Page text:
Saturday, November 26, 2011

Turkey Trot 5K

Got to have something to train for.  First objective: Thanksgiving Turkey Trot.  Warmed up on the treadmill listening to Rocky music.  It's always a fun race, so much character in this little town!  More snow than usual for this time of year so I wore yak tracks over my running shoes for extra traction. 

The starting line, marked by the three turkeys was the shadow of a power line.  The Chapel in the background.

Ob Hill in the background: The sight of the x-mas day race, Up Ob Hill.

My customary NOLS wind pants and 11 year old wind jacket.

The turkeys leading me flying in to the finish with me.

The Rocky warm up worked and I was the first to cross the finish line with a time of around 20:17.  This had the extra bonus of being first in line for a free post-race massage!  Overall, Thanksgiving was wonderful.  A fun race, later a beautiful skate ski out to the ice runway and then some good food with lots of friends.  We haven't had a C-17 flight in about a week, so there were less freshies than normal but it was still very good.  And to have a second day off to look forward to was also wonderful.  The evening activities included some live music as well as FREEZING MAN, McMurdo's redition of the Burning Man festival.  Very interesting. 

Happy Thanksgiving to you all!

Friday, November 25, 2011

Lake Fryxell!

Back to Lake Fryxell to trouble shoot some autogenerator start issues and confirm the wind gen was working properly.  All was well, climbed the tower to re-torque the blades and everything worked properly after the main cut-off switch was cycled.   The trick of it all seems to be how everything interacts.  Setting after setting concerning the inverter, charger, wind generator, solar panels, batteries.  There must be more than 50 settings to check and they all have to be coordinated to work together.  It was a beautiful day so I took my time up on the tower.  I'll let the pictures speak for themselves - such a beautiful day there, and then a beautiful ride back to town near the open water and many icebergs! 

Mt. Erebus!

Up to Mt. Erebus last week to replace 12 batteries that did not survive the wintertime.  They were left connected to power some science experiments at 12,000 feet but something went amis.  (Strange, unexpected things happen in the wintertime...).  So from sea level to 12,000 feet we go in about half an hour.  It is an amazing helicopter ride with Mt. Erebus looming larger and larger through the front windows. 

It is typically cold and windy up there so we had tried for many days to get up there.  The first day was out due to weather.  The second day we went to the helo pad and then were put on a two hour delay.  Then it was too "warm" at the camp on the third day so the density altitude for the helo to land safely, so I was bumped to save some weight.  The helo was going to come back for me but Nick, my partner in crime who went up, discovered that all batteries had not survived the winter, so I went back to the shop to grab and test and package 12 new batteries.  On the fourth day, I think it was,  I made it up. 

The camp is awesome.  Stunning views and cold and high.  Solar panels, two of my favorite types of "wind birds" the Air X type we had on the top of Crazy Horse's mizzen mast! 

The camp solar/wind system was put in many years ago and now resembles some sort of rats nest that we are trying to improve.  There is only so much that can be done though in the 4-6 hours that they'll let us work up here before altitude sickness starts to threaten.  But the views are fabulous looking over McMurdo Sound and out into the Ross Sea.  It is especially exciting to be climbing the towers to check out one wind bird in a cold wind at 12,000 feet.  Feels kind of extreme, like a spacewalk.  (Naturally I love it.)  Maybe someday I'll be able to do that sort of things 200 miles up!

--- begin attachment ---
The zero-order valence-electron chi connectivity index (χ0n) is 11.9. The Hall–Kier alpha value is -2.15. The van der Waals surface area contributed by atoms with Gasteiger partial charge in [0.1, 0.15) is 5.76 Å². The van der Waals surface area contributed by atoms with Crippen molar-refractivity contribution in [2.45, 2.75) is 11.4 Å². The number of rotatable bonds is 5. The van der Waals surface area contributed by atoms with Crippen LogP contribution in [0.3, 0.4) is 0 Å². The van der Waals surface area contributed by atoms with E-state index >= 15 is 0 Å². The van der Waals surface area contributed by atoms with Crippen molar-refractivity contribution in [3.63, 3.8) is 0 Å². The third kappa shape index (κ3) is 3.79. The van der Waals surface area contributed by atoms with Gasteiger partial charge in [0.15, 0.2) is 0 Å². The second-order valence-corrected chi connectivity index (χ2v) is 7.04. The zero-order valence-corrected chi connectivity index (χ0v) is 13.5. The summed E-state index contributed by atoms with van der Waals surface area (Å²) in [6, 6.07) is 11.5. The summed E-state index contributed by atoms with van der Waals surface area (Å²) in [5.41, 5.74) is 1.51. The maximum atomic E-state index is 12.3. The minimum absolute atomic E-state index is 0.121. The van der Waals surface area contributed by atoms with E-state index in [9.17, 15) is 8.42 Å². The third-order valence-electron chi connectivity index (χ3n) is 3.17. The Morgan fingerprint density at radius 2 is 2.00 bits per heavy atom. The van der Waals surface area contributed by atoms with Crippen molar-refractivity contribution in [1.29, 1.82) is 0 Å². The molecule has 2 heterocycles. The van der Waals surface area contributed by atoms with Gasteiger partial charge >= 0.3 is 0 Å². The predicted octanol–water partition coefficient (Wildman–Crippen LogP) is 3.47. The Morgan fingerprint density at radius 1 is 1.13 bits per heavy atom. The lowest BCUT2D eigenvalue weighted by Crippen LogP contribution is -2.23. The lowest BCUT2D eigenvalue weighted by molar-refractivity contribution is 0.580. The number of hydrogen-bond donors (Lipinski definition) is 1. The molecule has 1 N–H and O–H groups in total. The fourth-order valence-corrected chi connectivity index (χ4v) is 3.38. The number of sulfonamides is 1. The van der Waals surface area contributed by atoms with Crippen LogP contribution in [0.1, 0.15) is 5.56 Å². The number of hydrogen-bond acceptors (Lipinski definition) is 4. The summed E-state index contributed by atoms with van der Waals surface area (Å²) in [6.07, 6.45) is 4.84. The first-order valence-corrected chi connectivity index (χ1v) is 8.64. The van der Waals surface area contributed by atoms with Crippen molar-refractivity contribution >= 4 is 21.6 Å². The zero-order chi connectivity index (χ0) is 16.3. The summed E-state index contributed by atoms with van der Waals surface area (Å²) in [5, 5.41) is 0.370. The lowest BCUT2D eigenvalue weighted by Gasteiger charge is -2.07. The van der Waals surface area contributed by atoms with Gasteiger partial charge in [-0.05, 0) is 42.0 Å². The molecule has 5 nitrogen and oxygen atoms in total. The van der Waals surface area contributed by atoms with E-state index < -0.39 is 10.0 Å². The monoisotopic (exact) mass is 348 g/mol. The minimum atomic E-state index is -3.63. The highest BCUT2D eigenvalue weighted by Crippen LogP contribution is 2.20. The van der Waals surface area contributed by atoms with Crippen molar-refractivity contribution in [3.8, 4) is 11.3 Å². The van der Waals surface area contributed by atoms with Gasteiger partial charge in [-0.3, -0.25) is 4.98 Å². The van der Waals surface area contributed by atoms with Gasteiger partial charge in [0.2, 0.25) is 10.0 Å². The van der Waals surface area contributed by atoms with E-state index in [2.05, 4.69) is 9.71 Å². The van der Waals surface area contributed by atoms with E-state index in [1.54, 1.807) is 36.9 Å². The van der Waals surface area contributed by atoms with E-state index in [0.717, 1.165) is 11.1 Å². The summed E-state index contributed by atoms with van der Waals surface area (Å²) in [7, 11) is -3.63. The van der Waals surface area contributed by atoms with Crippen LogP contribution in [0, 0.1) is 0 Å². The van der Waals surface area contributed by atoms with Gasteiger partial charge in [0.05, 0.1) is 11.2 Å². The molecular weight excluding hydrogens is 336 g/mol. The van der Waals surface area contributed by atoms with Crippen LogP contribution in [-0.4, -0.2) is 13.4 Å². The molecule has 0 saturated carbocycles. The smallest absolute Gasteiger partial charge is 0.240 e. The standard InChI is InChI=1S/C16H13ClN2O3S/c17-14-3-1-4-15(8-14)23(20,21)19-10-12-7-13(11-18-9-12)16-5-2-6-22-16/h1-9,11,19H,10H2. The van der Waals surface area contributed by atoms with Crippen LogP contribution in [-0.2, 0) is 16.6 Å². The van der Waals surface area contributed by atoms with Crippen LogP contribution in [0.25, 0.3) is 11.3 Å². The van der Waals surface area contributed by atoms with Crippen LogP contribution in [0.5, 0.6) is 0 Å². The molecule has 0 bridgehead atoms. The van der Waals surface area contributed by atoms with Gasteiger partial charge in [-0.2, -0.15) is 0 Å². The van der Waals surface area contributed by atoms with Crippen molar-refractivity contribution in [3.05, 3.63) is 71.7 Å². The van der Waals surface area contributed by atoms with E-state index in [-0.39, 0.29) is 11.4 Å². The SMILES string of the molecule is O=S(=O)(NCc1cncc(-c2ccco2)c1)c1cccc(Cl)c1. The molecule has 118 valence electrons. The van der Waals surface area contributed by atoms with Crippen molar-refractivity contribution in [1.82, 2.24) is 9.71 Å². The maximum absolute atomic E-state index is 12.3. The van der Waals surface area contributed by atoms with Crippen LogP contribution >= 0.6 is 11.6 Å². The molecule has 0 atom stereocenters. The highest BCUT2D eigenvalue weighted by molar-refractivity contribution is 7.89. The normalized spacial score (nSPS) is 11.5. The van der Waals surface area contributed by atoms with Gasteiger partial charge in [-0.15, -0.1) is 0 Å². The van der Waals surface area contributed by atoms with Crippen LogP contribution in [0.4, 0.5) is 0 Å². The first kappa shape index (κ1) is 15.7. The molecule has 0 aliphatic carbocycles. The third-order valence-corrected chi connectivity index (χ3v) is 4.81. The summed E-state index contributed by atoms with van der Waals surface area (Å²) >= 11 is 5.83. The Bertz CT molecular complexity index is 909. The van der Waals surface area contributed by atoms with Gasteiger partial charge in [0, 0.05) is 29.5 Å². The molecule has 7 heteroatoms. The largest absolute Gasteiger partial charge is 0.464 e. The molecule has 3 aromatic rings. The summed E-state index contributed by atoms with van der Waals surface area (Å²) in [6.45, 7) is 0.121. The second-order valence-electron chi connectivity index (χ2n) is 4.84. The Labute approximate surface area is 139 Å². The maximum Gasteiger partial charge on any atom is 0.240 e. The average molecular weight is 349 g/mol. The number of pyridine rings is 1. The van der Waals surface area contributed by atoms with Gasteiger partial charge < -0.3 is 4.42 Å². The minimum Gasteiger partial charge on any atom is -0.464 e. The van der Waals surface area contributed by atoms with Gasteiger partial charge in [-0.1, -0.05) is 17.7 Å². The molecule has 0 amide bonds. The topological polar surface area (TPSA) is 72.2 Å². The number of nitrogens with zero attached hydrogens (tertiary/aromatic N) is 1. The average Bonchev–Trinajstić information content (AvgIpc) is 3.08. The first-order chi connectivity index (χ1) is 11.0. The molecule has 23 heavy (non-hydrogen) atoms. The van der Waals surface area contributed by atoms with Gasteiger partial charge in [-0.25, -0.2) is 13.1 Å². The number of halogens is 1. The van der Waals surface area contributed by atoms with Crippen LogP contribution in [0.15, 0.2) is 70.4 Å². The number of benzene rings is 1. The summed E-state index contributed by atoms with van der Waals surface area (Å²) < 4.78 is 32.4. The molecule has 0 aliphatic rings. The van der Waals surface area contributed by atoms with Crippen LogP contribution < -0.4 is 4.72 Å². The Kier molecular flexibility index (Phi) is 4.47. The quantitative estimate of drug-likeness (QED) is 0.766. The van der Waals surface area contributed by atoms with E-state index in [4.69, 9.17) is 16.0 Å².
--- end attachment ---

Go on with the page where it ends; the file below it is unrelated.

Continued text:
Lots to do...

 Once our work was done, it was time to do a little exploring of the surrounding area.  Beautiful formations called fumerols, where warm vents from the inside of the mountain reach the surface and condense and create amazing structures with the snow.  There is also a helicopter crash site from some time in the 50's or 60's that is still there.  Amazing history of this place. 

Where's my Ton Ton.

On the way home we could see the end of the beautiful peninsula where McMurdo Station sits.  I had the helo-tech take a picture for me as we meandered back down to sea level and oxygen rich air.

The peninsula.

A little closer to town.

Town, looking very industrial as it always does.

My shop desk in a state of disrepair.

Saturday, November 19, 2011

Shackleton's Cape Royd

Out to Cape Royds a week and a half ago.  This is where Shackleton had his hut more than 100 years ago.  Craziness!  It was a beautiful day and as we flew over the peninsula, we could see Castle Rock in front of Mt. Erebus, both frequently mentioned in the writings of the explorers who were here around the turn of the last century.

Big Razorback Island.  Another one mentioned in the old books.
 The inverter and charger were set in a box for the winter outside.  Snow finds a way through any hole and our box was no exception.  We had to set the thing by the heater to melt out all the snow - making sure none to the electronics were going to short out when we turned everything on. 

The inverter and charger and such are somewhere buried in this box.  Snow always finds a way in...

The science hut (with panels on the left!)
 Otherwise a routine day.  Panels got mounted, batteries tested and connected to each other, inverter and charger checked and tested, and the system is ready for scientists!  It is amazing to be where Shackleton and all his men had been.  Such history! 

Shackleton's hut!